Oh, nonsense. I've explained quite clearly, you just don't happen to like my explanation.

"Let us assume that Abiola is a lawmaker and he should decide how much time from conception can we give to a mother until she cannot (lawfully) abort a fetus. How would Abiola decide? 1 week, 2 weeks, 6 weeks, 3 months...?
And if he chooses some point in time why not a bit earlier or a bit later?"

This is just the same tired old Sorites argument. Do you mean to say we can't distinguish black from white because shades of grey exist??

João da Costa

Abiola:

Give me a CONCRETE answer please!
How much time exactly?
If you were a lawmaker you would clearly understand that the problem I pose is real because you would be forced to make a CONCRETE decision.
About colors, I remember something...human colors indeed:
Apartheid lawmakers were always with problems in defining boundaries between races. Their laws included terms refering to races so they were forced to define them precisely and this was really very problematic! Not between "black" and "white" because they assumed a middle category "colored". But that amounted to new boundaries: who is "black" and not "colored" or vice-versa? Or, who is "white" and not "colored" or vice-versa?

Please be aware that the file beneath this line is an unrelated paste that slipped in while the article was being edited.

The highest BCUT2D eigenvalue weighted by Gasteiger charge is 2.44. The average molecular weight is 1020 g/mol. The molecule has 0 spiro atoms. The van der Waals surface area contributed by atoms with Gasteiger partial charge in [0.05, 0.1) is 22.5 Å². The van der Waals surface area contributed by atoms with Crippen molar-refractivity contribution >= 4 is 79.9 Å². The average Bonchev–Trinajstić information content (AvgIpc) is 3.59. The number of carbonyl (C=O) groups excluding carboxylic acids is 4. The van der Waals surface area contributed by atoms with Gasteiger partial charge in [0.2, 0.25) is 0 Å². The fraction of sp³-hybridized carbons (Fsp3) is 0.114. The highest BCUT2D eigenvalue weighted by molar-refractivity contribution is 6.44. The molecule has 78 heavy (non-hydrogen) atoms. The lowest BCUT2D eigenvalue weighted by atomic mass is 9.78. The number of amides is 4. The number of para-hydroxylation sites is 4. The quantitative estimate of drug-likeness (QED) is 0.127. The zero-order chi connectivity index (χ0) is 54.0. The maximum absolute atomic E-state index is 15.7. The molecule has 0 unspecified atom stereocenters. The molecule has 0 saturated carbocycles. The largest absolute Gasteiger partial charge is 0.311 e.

For lawmakers concrete decisions must be made and this is always problematic!

Note: Another ambiguous boundary is the age of consent for sexual relations. Who is minor and who is an adult?
If you look at different countries you will notice different choices for age of consent. If it was so clear-cut why the disparities?

lamin

The alternatives posed are like the old "mother and wife" choice. You are in a boat and it's sinking but you can reach shore only if you make the load on the boat lighter. You are the only oarsman with a sense of direction--whom do you save--mamma or madame? And both are staring at you knowing that you have to make a dreadful choice. I guess it all boils down to the issue of "value".

Same with the embryos and the 3 year old toddler. Suppose the embryos are those of the potential rescuer and his wife but the toddler is that of an unknown person. Note too that the production of the embryos cost several thousand dollars. Quoi faire?

Or suppose the rescuer knows that the 3 year old is the last child of 10 siblimgs and the rescuer is a pre-menopausal woman desperate for a child--again quoi faire?

But such options are just trivial games: in real life--if I can save save the embryos I can just as easily save the toddler--except under conditions of risk. And even so risk would be evaluated to some kind of personal probability calculus: there's a fire and the embryos are harder to get at than the child, etc, etc.